The government is calling for views on what should be done about ticket scalping:
The Review is focusing on the secondary ticket market for re-sale of tickets for UK sporting, entertainment and cultural events. The Call for Evidence is to enable the Review to look more closely at consumer issues and secondary ticketing.
The Review would particularly welcome responses from event organisers, primary and secondary ticket sellers, online resale market businesses and enforcement bodies. However, anyone can respond, and all responses will be considered.
We suggest that you write to them and tell them what you think. There are those who think that something must indeed be done:
There’s something seriously wrong with the way UK ticket sites and touts operate: tickets for Jeff Lynne’s ELO went on sale at 9am this morning, and by 9.20am there were 4,264 tickets listed for resale on GetMeIn alone.
We of course do not think that there's anything wrong with this at all. And therefore we think that the government should do absolutely nothing in this area. Indeed, we cannot imagine any circumstance in which people should not be allowed to dispose of their legally held property as they see fit. If instead of using a ticket to shimmy down on Monday they decide to throw it into the ocean why not? It is theirs, belongs to them, it is their legal property. Restrictions on what they may do with it simply reduce the essence of it being their property.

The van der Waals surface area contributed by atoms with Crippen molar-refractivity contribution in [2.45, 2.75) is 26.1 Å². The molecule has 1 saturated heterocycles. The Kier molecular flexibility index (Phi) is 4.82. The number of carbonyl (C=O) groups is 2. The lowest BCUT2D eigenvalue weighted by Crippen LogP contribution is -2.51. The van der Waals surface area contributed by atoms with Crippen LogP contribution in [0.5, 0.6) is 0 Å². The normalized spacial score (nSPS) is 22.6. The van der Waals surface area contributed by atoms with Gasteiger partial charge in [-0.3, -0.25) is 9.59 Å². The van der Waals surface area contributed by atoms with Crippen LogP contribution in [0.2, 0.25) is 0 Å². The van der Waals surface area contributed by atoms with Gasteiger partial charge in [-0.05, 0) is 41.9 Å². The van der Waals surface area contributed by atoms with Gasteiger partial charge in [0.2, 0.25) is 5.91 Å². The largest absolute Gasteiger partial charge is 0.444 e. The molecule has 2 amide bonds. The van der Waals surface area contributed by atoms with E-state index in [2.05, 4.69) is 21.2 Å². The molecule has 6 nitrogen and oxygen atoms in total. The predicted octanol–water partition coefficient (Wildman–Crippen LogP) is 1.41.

It may well be true that acts and or venues aren't pricing tickets so that the market clears. But that's their problem, not something that needs action to ensure that the arbitrage that does clear the market does not take place.